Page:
Chip and PIN flaws leave users open to theft

Remember when chip and PIN was first introduced? We were assured that this bright new technology was the safest and securest way to purchase goods. But a fatal flaw in the chip and PIN armour has been identified by scientists.

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Professor Ross Anderson, from the Cambridge University Computer Lab, has discovered a way to beat the PIN system and it could leave users open to theft.

According to Prof Anderson, thieves could be able to make purchases and even withdraw cash without any need for the magical four-digit PIN. Apparently, with the use of a small circuit board containing a computer chip, a transmitter concealed up the sleeve, and a backpack computer, a communication occurs so that a criminal, faced with the till or cash machine, can simply key in any random four-digit code to authorise the transaction.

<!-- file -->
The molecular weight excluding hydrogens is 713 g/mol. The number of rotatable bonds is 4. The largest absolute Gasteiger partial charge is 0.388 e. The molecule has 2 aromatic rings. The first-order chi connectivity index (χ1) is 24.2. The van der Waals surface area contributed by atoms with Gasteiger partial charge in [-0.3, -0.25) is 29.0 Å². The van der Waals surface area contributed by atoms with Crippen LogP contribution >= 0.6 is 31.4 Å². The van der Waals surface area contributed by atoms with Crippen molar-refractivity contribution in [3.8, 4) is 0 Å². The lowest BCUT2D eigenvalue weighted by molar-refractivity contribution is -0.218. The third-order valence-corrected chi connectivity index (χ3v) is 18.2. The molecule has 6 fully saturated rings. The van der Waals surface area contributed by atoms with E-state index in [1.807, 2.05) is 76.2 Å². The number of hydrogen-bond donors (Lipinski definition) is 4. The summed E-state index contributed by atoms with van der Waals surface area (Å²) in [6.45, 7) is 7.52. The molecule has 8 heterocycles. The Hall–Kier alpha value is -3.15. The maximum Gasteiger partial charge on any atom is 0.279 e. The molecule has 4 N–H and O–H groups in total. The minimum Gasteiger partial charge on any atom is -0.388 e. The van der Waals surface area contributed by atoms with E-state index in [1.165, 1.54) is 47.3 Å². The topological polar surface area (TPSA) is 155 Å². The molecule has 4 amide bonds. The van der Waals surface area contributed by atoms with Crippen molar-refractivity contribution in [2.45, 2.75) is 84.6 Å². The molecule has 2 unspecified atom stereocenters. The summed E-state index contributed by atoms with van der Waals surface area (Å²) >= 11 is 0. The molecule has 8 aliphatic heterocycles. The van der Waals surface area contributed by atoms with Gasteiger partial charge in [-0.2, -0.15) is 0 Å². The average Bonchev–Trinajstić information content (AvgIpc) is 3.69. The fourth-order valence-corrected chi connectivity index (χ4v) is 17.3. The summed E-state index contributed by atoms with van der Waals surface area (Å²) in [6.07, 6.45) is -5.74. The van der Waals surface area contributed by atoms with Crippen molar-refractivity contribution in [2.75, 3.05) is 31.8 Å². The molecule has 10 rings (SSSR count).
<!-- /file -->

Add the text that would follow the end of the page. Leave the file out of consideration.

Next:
The flaw was detailed and demonstrated on the BBC's Newsnight yesterday and Professor Anderson insists that banks may now need to rewrite the security software of the entire system. Consumer lawyer, Stephen Mason, told Newsnight: "The loopholes in the chip and PIN system are serious and I don't think they have been properly addressed by the banks. "They really have to think about this seriously."

Though credit card fraud initially fell following the introduction of the method, by the end of 2008 the number had risen by 43 per cent to £610 million. But the banks trade body, the UK Cards Association, refused to accept that the issue was a serious one, saying: "We believe that this complicated method will never present a real threat to our customers' cards."

Now if that isn't a red rag to a criminally inclined bull, we don't know what is.

Do you trust the chip and PIN system, or should the banks be doing more to protect us from theft?
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